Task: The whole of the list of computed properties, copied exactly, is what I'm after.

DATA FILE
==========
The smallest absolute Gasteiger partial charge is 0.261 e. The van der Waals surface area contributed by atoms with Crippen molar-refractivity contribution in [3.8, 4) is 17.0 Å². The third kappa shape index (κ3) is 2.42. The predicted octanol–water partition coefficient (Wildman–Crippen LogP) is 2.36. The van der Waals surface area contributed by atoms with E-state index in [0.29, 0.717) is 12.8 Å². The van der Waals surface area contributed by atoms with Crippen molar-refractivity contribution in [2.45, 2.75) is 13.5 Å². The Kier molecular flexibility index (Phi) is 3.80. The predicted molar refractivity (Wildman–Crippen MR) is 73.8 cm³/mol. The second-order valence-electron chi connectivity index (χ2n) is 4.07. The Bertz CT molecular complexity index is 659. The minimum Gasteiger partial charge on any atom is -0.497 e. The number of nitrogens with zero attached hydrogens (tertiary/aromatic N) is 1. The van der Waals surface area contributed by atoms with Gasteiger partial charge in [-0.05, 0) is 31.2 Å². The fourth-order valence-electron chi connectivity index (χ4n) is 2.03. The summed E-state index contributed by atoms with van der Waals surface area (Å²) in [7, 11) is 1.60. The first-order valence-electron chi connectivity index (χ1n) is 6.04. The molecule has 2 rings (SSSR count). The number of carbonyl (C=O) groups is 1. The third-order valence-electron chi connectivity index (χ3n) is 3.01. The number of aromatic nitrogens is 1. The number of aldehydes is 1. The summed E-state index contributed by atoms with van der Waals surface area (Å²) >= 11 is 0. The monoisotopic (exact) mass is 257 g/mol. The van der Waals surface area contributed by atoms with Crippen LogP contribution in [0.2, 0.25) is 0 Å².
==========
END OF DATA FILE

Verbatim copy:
The smallest absolute Gasteiger partial charge is 0.261 e. The van der Waals surface area contributed by atoms with Crippen molar-refractivity contribution in [3.8, 4) is 17.0 Å². The third kappa shape index (κ3) is 2.42. The predicted octanol–water partition coefficient (Wildman–Crippen LogP) is 2.36. The van der Waals surface area contributed by atoms with E-state index in [0.29, 0.717) is 12.8 Å². The van der Waals surface area contributed by atoms with Crippen molar-refractivity contribution in [2.45, 2.75) is 13.5 Å². The Kier molecular flexibility index (Phi) is 3.80. The predicted molar refractivity (Wildman–Crippen MR) is 73.8 cm³/mol. The second-order valence-electron chi connectivity index (χ2n) is 4.07. The Bertz CT molecular complexity index is 659. The minimum Gasteiger partial charge on any atom is -0.497 e. The number of nitrogens with zero attached hydrogens (tertiary/aromatic N) is 1. The van der Waals surface area contributed by atoms with Gasteiger partial charge in [-0.05, 0) is 31.2 Å². The fourth-order valence-electron chi connectivity index (χ4n) is 2.03. The summed E-state index contributed by atoms with van der Waals surface area (Å²) in [7, 11) is 1.60. The first-order valence-electron chi connectivity index (χ1n) is 6.04. The molecule has 2 rings (SSSR count). The number of carbonyl (C=O) groups is 1. The third-order valence-electron chi connectivity index (χ3n) is 3.01. The number of aromatic nitrogens is 1. The number of aldehydes is 1. The summed E-state index contributed by atoms with van der Waals surface area (Å²) >= 11 is 0. The monoisotopic (exact) mass is 257 g/mol. The van der Waals surface area contributed by atoms with Crippen LogP contribution in [0.2, 0.25) is 0 Å².